Hats off to you guys!

I thought that the Jet Ranger would make a very easy 1st scale project. In retrospect, the MD-500 would have been a bit less stressful as you can get away with simply letting the stock tail case stick out the back of the MD500 fuselage boom. Not the case with the Jet Ranger.

I will say right now that having access to Darrell's workshop has been a huge blessing which has allowed me to implement a few ideas with a good deal of precession rather than my typical redneck crudeness.

I'll post a few pictures of my modified tail case and tail control arm within a couple of days. Nothing sophisticated, but perhaps something that may help others down the road who might have similar issues to try to resolve with their own scale builds. I don't claim my solutions to the challenges that have been presented are the best. I suspect that there may be many different ways to skin the cat, but I'll post how I did it.

I'm pretty sure that this will be my paint scheme....

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Last edited by forvols; 02-20-2012 at 04:27 AM..
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Old 02-20-2012, 01:44 AM   #2
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Like normal, you do a great job explaining how you go about having fun with our hobby. I like to problem solve and make things work that normally would not work how they are originally designed. This is fun for me. I have spent countless nights unable to sleep till I find the solution. It is just how my mind works. Sounds like you guys, with some time, managed to figure out a way to make the tail work. Way to go. One day, I would love to get my hands on a fuse to do a scale project. You and helipainter (among many others) inspire me. So glad I got back into the hobby of planes and helis. Although my wife is alway surprised at the costs. Thanks, Todd
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Old 02-20-2012, 07:11 AM   #3
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I'd much like to see a photo of your new control arm. You're not the first to flip the tail case for port-side tailshaft output and while there's no way I can afford to make a mold for 10 people, I remain curious of what others have done.

Of course, mounting a tail rotor servo on the port side is easy since the Pantera has two mounting options in back. What's not so well recognized is how easy it is to start with the stock wire pushrod below and wrap 180 of boom during the run and end up on top. Amazingly, it works quite well.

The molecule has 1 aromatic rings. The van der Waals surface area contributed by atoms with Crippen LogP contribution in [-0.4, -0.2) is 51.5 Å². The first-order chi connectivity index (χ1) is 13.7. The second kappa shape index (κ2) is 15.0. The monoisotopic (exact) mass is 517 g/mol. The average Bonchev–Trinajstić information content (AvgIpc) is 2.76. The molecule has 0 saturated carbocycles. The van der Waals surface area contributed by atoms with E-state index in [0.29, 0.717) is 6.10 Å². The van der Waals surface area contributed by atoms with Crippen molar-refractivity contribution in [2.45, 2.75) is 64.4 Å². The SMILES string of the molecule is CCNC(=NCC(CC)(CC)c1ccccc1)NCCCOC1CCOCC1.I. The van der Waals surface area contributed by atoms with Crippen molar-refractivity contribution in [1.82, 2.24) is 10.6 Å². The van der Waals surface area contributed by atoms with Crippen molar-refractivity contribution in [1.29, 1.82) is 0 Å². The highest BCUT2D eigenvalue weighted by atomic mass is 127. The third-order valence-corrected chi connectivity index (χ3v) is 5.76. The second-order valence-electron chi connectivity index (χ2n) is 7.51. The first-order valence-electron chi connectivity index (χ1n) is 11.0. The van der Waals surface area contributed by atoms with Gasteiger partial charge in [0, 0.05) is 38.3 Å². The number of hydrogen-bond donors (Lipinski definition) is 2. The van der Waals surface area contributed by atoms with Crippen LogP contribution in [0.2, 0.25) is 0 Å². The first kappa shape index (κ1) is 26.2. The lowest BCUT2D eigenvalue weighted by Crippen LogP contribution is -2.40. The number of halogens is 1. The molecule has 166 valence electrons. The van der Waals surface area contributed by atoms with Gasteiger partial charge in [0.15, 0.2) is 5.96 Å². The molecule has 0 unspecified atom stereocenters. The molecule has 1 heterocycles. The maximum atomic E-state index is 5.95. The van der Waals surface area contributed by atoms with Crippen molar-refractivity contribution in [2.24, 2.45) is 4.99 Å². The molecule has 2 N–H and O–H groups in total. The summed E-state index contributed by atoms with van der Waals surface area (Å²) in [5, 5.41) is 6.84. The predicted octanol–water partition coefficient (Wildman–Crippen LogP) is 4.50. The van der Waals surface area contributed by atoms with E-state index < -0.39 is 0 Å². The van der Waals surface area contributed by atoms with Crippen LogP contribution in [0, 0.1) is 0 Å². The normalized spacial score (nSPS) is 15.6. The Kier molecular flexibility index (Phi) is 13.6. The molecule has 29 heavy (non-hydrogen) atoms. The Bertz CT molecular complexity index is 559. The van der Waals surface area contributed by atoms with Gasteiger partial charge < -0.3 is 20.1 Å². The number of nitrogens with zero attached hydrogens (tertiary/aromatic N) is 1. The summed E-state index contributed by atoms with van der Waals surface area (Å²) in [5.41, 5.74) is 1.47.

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Old 02-20-2012, 08:04 AM   #4
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Quote:
Originally Posted by jbeech View Post
What's not so well recognized is how easy it is to start with the stock wire pushrod below and wrap 180 of boom during the run and end up on top. Amazingly, it works quite well.
ROFL...I actually had a fleeting thought of this possibility but quickly dismissed it thinking it would generate too much of a bind and would quickly wear the little red balls.
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Old 02-20-2012, 11:01 PM   #5
forvols
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Default PIcs of my modified tail case for port side output

Took a few pictures of my tail case which has been modified for use in the Jet Ranger. The tail case will be mounted 180 degrees from stock position, which puts the tail rotor on the port (left) side of the helicopter instead of the starboard side. The real helicopter has the TR on the port side and imho is too big a detail to ignore.

You may notice that I have whacked off parts of the tail case that are no longer relevant for use in the scale fuselage. The biggest hurdle to flipping the tail case is coming up with a way to route a tail rotor push rod. Simply flipping the tail case over puts the control arm on top rather than the bottom, and removing the stock control arm and flipping it upside down will not work as the portion of the arm that has the pins which engage the slider ring will be pointed toward the front of the helicopter instead of the rear where the slider ring lives.

My solution to the problem was to craft a new control arm from some scrap G10 material and then attach it to the existing TR arm by running a 3mm screw through the pivot location and using 2 #0 screws to screw the G10 arm to the existing stock arm assembly.

Certainly not sexy or well finished, but looks like it will be very functional. Before you ask, yes... the ball link will slip over the locking nut and snap into place on the ball

**** EDIT **** the 5th picture showing 2 tail cases (P50 TR Case Custom Ctl Arm_05)
is a comparative shot between the stock tail case (on the right) and my modified tail case/arm on the left. IN the last picture showing 2 tail cases, the stock case is on the left and modified case on the right (P50 TR Case Custome Ctl Arm_06).
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Old 02-21-2012, 05:55 AM   #6
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Well done.